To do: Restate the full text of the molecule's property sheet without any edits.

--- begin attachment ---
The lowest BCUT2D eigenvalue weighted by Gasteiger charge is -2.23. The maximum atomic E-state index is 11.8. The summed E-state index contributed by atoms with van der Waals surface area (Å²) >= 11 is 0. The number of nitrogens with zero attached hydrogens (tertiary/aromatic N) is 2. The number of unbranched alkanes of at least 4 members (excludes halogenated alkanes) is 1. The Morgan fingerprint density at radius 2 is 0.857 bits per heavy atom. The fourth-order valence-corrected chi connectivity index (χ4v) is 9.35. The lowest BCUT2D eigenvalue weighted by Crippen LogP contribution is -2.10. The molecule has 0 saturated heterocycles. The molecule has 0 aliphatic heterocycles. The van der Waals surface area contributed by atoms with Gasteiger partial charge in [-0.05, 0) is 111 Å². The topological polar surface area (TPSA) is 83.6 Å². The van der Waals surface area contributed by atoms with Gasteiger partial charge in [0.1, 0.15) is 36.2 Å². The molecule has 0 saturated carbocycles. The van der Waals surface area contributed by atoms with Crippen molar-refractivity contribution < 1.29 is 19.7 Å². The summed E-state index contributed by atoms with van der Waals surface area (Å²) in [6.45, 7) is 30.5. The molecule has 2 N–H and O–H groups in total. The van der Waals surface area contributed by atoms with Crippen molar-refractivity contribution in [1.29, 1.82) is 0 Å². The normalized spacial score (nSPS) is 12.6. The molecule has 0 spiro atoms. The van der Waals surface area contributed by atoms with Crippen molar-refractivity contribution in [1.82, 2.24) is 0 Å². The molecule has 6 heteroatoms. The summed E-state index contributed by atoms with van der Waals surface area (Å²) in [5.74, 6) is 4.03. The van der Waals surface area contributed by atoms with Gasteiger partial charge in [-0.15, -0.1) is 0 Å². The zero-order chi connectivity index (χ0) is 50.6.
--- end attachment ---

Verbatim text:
The lowest BCUT2D eigenvalue weighted by Gasteiger charge is -2.23. The maximum atomic E-state index is 11.8. The summed E-state index contributed by atoms with van der Waals surface area (Å²) >= 11 is 0. The number of nitrogens with zero attached hydrogens (tertiary/aromatic N) is 2. The number of unbranched alkanes of at least 4 members (excludes halogenated alkanes) is 1. The Morgan fingerprint density at radius 2 is 0.857 bits per heavy atom. The fourth-order valence-corrected chi connectivity index (χ4v) is 9.35. The lowest BCUT2D eigenvalue weighted by Crippen LogP contribution is -2.10. The molecule has 0 saturated heterocycles. The molecule has 0 aliphatic heterocycles. The van der Waals surface area contributed by atoms with Gasteiger partial charge in [-0.05, 0) is 111 Å². The topological polar surface area (TPSA) is 83.6 Å². The van der Waals surface area contributed by atoms with Gasteiger partial charge in [0.1, 0.15) is 36.2 Å². The molecule has 0 saturated carbocycles. The van der Waals surface area contributed by atoms with Crippen molar-refractivity contribution < 1.29 is 19.7 Å². The summed E-state index contributed by atoms with van der Waals surface area (Å²) in [6.45, 7) is 30.5. The molecule has 2 N–H and O–H groups in total. The van der Waals surface area contributed by atoms with Crippen molar-refractivity contribution in [1.29, 1.82) is 0 Å². The normalized spacial score (nSPS) is 12.6. The molecule has 0 spiro atoms. The van der Waals surface area contributed by atoms with Crippen molar-refractivity contribution in [1.82, 2.24) is 0 Å². The molecule has 6 heteroatoms. The summed E-state index contributed by atoms with van der Waals surface area (Å²) in [5.74, 6) is 4.03. The van der Waals surface area contributed by atoms with Gasteiger partial charge in [-0.15, -0.1) is 0 Å². The zero-order chi connectivity index (χ0) is 50.6.